Upcoming Events
SMEs in India: Strengthening Factors Avinasha Sharma April 29, 2022

SMEs in India: Strengthening Factors

Economic headwinds persist worldwide, and growth prospects in advanced economies remain shaky. With the Chinese economy weakening as it rebalances from export-led development, India is one of the bright spots globally.

India currently has over 16.9 million businesses and limited liability partnerships (LLPs). In December 2021, there were 17,170 new businesses, down from 18,405 in November 2021. More than two-thirds of these businesses have borrowed money from banks or non-bank financial companies (NBFCs). According to estimates, there are 1.16 million large-scale Indian firms with more than Rs 10 crores. SMEs account for 45 percent of industrial production and 40 percent of total exports.

Recent policy developments have played an essential role in promoting the growth of SMEs. India is rapidly improving the “ease of doing business through different regulatory regulations.” Initiatives such as ‘Digital India’ and ‘Make in India’ are increasing the potential of the SME sector. The critical question is how much of these ideas we can put into action on the ground.

IAMSME of India has been effectively supporting and strengthening the SMEs on four variables which are critical to the growth of SMEs. All of these would benefit only if the business concepts are solid. The technologies can supplement and increase growth, but they cannot replace the business model and its unique value proposition.


The world has made remarkable advances in Internet penetration and mobile network expansion. India is at the vanguard of the digital revolution. Today, India has the world’s second-largest mobile phone user base and the most extensive Internet user base. These figures are predicted to more than double by 2023. Digital transactions are increasingly enabling commerce. India has 40 million online buyers, and alternative payment methods such as pre-paid cash cards and digital wallets upset traditional industries such as banks. Physical branches may become obsolete in the future, and physical cash may become extinct or significantly less essential than today.

Digitization can improve a variety of business functions in a small business. Social networking, QR codes, mobile apps, and digital interfaces can enhance speed and efficiency in marketing, customer service, payments, inventory management, accounting, banking, and supply chain management.

Digitization also aids in the reduction of errors and the acceleration of operations. SMEs will undoubtedly gain much from digitization. Experts at IAMSME of India provide advice, hand-holding and consultancy for technology, and marketing, People Performance, IPRs, Financial literacy in order to strengthen SMEs.

Finance is simple to obtain

SME financing must be adequate at all stages of their lifecycle. Developing effective lines of credit and creative financing solutions assists SMEs in obtaining much-needed capital to accelerate expansion. Suitable structures, including the supply chain, can help lower the cost of funding. A good partnership with banks and financial institutions goes a long way toward generating win-win solutions for assisting SMEs in reaching their full potential. Keeping in view the dire need of adequate financing for SMEs, IAMSME of India provides credit counseling & facilitation, Financial Literacy and guidance on fund-raising.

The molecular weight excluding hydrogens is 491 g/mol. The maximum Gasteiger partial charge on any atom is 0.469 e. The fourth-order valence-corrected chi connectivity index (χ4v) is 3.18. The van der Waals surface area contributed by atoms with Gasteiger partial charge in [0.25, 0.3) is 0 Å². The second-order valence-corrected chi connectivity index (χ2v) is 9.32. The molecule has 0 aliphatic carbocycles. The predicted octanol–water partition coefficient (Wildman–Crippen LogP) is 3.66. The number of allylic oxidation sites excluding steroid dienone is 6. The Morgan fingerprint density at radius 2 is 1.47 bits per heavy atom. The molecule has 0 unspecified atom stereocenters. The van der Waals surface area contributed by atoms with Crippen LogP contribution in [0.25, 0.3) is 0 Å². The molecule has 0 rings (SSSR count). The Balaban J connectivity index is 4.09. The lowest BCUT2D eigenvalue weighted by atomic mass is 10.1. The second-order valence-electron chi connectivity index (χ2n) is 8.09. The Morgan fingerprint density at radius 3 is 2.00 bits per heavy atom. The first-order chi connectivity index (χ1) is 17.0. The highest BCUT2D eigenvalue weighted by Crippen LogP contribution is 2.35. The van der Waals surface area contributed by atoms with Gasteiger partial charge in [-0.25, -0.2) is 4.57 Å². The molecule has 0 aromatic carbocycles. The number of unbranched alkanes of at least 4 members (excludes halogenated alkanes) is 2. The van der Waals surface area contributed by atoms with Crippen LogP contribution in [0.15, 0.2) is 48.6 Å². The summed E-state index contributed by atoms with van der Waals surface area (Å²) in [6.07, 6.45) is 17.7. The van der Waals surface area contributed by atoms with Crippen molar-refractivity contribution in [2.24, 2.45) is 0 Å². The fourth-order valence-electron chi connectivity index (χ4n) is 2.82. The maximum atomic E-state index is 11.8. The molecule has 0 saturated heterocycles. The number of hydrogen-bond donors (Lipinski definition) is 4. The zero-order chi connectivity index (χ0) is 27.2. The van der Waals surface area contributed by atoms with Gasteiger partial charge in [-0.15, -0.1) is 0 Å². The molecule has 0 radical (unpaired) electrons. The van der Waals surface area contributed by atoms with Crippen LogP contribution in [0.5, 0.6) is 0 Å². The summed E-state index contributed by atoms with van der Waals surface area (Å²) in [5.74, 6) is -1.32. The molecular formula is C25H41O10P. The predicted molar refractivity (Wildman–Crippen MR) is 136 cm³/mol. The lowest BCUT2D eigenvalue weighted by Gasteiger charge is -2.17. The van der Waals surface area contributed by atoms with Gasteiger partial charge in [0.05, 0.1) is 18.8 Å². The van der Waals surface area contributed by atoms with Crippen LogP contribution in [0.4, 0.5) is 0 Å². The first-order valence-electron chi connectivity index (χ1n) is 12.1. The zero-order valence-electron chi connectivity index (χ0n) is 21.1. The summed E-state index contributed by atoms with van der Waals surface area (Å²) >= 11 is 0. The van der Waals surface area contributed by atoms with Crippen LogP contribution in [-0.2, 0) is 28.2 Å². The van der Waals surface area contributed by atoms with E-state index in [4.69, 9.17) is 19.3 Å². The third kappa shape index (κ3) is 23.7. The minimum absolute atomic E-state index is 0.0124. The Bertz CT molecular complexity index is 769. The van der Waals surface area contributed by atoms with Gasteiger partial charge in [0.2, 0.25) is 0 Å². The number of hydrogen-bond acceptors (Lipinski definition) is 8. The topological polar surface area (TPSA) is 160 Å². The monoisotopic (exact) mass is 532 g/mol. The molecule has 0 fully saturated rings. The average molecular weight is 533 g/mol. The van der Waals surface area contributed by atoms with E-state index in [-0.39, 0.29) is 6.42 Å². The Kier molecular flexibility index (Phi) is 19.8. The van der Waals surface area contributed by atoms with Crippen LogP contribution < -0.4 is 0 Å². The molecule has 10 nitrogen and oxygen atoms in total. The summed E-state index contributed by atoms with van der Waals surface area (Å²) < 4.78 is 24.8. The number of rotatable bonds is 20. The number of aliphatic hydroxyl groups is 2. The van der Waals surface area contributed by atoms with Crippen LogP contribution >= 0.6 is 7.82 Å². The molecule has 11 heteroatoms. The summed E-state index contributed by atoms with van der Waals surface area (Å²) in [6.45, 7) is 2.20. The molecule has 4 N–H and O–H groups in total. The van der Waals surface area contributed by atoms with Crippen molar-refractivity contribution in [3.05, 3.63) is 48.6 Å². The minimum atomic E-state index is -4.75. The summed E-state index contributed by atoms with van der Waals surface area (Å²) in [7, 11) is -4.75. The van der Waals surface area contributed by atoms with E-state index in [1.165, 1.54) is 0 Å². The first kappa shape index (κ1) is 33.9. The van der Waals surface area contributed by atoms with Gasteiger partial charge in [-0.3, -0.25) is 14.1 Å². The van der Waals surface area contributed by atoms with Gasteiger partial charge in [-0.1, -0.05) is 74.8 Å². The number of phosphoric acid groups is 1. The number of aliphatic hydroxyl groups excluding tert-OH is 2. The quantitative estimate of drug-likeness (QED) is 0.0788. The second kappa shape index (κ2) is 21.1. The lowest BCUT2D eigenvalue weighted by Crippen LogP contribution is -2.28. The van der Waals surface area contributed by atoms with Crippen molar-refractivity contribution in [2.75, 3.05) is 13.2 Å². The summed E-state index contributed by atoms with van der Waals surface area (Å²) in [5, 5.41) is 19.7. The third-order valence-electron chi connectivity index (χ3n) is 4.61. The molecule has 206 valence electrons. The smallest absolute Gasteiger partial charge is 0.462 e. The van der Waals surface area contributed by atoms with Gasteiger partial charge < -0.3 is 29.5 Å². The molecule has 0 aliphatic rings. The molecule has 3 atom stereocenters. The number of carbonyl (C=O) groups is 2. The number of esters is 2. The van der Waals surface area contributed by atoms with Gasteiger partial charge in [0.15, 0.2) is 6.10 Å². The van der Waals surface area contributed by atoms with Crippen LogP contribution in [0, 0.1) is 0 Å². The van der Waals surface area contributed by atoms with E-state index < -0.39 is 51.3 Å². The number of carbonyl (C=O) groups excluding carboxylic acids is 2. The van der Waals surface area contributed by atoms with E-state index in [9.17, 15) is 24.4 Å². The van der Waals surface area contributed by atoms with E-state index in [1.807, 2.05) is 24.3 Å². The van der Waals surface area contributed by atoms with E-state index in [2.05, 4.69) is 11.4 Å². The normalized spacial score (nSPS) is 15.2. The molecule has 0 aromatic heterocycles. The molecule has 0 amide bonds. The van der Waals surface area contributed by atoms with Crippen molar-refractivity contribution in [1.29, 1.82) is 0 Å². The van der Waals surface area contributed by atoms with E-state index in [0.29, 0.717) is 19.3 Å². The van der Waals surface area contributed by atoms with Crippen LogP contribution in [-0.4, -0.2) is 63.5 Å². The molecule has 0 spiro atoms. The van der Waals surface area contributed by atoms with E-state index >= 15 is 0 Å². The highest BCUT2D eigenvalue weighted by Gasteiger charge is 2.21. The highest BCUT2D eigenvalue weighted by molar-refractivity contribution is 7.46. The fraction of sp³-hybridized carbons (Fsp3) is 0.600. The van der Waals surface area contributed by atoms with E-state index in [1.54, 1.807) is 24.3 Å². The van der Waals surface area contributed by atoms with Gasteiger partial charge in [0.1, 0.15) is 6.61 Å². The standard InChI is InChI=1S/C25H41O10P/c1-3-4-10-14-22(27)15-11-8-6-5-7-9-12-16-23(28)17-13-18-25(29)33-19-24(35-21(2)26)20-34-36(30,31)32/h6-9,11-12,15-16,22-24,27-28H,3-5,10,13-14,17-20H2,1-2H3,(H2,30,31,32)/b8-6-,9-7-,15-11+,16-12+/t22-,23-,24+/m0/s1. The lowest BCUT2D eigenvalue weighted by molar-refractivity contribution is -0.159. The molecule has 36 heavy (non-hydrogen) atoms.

Human Resources

‘People’ are the most crucial factor in helping SMEs distinguish and scale successfully. SMEs can gain a significant competitive edge by establishing a team of highly skilled and motivated employees. While it may not be able to do everything in-house, picking the proper partners to fill in the gaps can differ between scaling and remaining a cottage company. Regular training programs aid in delivering superior customer service, resulting in increased customer satisfaction and retention.

Business Support Systems that Work.

Any business must have solid systems to create innovative products by accurately understanding changing market conditions and analyzing client behavior and wants. In today’s competitive environment, SMEs must respond rapidly to international market indications, maximize trade opportunities, and reap the benefits of global trading networks.

The world is developing toward a “sharing” economy in which everything does not have to be built by SMEs. Using these support systems enables SMEs to benefit from the collective experience of all successful and failed businesses and apply it to their ecosystems.

Rajiv Chawla, Chairman IAMSME of India enunciates, “SMEs must work hard to achieve connectivity, domestic and international company growth, capacity building, and long-term success. If the leadership keeps a close eye on the abovementioned factors, it will go a long way toward establishing future-winning businesses. The idea is to use tools to create a solid business plan and model.”

Write a comment
Your email address will not be published. Required fields are marked *